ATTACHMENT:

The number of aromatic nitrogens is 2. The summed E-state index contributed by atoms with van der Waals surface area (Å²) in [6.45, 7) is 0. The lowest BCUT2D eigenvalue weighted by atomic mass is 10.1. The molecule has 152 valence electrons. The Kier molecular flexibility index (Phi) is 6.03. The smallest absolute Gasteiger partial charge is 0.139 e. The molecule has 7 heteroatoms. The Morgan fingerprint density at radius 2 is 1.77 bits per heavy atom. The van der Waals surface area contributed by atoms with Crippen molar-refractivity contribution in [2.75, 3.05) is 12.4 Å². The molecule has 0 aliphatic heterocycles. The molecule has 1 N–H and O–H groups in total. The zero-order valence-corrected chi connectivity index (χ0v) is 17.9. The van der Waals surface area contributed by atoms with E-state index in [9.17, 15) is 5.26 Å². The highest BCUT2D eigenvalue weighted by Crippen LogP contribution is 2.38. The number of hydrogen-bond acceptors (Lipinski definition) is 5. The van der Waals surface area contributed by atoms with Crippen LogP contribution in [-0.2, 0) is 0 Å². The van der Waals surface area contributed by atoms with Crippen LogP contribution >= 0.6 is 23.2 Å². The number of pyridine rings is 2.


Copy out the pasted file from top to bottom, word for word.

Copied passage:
The number of aromatic nitrogens is 2. The summed E-state index contributed by atoms with van der Waals surface area (Å²) in [6.45, 7) is 0. The lowest BCUT2D eigenvalue weighted by atomic mass is 10.1. The molecule has 152 valence electrons. The Kier molecular flexibility index (Phi) is 6.03. The smallest absolute Gasteiger partial charge is 0.139 e. The molecule has 7 heteroatoms. The Morgan fingerprint density at radius 2 is 1.77 bits per heavy atom. The van der Waals surface area contributed by atoms with Crippen molar-refractivity contribution in [2.75, 3.05) is 12.4 Å². The molecule has 0 aliphatic heterocycles. The molecule has 1 N–H and O–H groups in total. The zero-order valence-corrected chi connectivity index (χ0v) is 17.9. The van der Waals surface area contributed by atoms with E-state index in [9.17, 15) is 5.26 Å². The highest BCUT2D eigenvalue weighted by Crippen LogP contribution is 2.38. The number of hydrogen-bond acceptors (Lipinski definition) is 5. The van der Waals surface area contributed by atoms with Crippen LogP contribution in [-0.2, 0) is 0 Å². The van der Waals surface area contributed by atoms with Crippen LogP contribution >= 0.6 is 23.2 Å². The number of pyridine rings is 2.